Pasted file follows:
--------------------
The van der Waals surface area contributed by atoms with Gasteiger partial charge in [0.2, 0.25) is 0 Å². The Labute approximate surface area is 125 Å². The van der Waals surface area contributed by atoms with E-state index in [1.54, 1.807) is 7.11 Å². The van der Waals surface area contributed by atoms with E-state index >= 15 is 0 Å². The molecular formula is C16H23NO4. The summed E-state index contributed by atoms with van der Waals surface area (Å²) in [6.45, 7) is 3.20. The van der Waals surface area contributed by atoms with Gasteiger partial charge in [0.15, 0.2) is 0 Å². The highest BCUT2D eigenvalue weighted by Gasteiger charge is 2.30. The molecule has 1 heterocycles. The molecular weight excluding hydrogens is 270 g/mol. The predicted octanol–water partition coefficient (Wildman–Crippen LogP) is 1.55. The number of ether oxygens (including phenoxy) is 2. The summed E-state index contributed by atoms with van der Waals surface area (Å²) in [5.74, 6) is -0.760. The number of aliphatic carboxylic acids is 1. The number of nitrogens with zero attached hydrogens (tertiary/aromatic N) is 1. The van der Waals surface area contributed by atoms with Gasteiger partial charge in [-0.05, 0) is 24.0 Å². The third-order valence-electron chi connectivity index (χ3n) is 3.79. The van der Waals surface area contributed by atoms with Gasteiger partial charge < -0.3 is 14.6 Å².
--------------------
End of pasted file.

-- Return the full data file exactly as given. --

The van der Waals surface area contributed by atoms with Gasteiger partial charge in [0.2, 0.25) is 0 Å². The Labute approximate surface area is 125 Å². The van der Waals surface area contributed by atoms with E-state index in [1.54, 1.807) is 7.11 Å². The van der Waals surface area contributed by atoms with E-state index >= 15 is 0 Å². The molecular formula is C16H23NO4. The summed E-state index contributed by atoms with van der Waals surface area (Å²) in [6.45, 7) is 3.20. The van der Waals surface area contributed by atoms with Gasteiger partial charge in [0.15, 0.2) is 0 Å². The highest BCUT2D eigenvalue weighted by Gasteiger charge is 2.30. The molecule has 1 heterocycles. The molecular weight excluding hydrogens is 270 g/mol. The predicted octanol–water partition coefficient (Wildman–Crippen LogP) is 1.55. The number of ether oxygens (including phenoxy) is 2. The summed E-state index contributed by atoms with van der Waals surface area (Å²) in [5.74, 6) is -0.760. The number of aliphatic carboxylic acids is 1. The number of nitrogens with zero attached hydrogens (tertiary/aromatic N) is 1. The van der Waals surface area contributed by atoms with Gasteiger partial charge in [-0.05, 0) is 24.0 Å². The third-order valence-electron chi connectivity index (χ3n) is 3.79. The van der Waals surface area contributed by atoms with Gasteiger partial charge < -0.3 is 14.6 Å².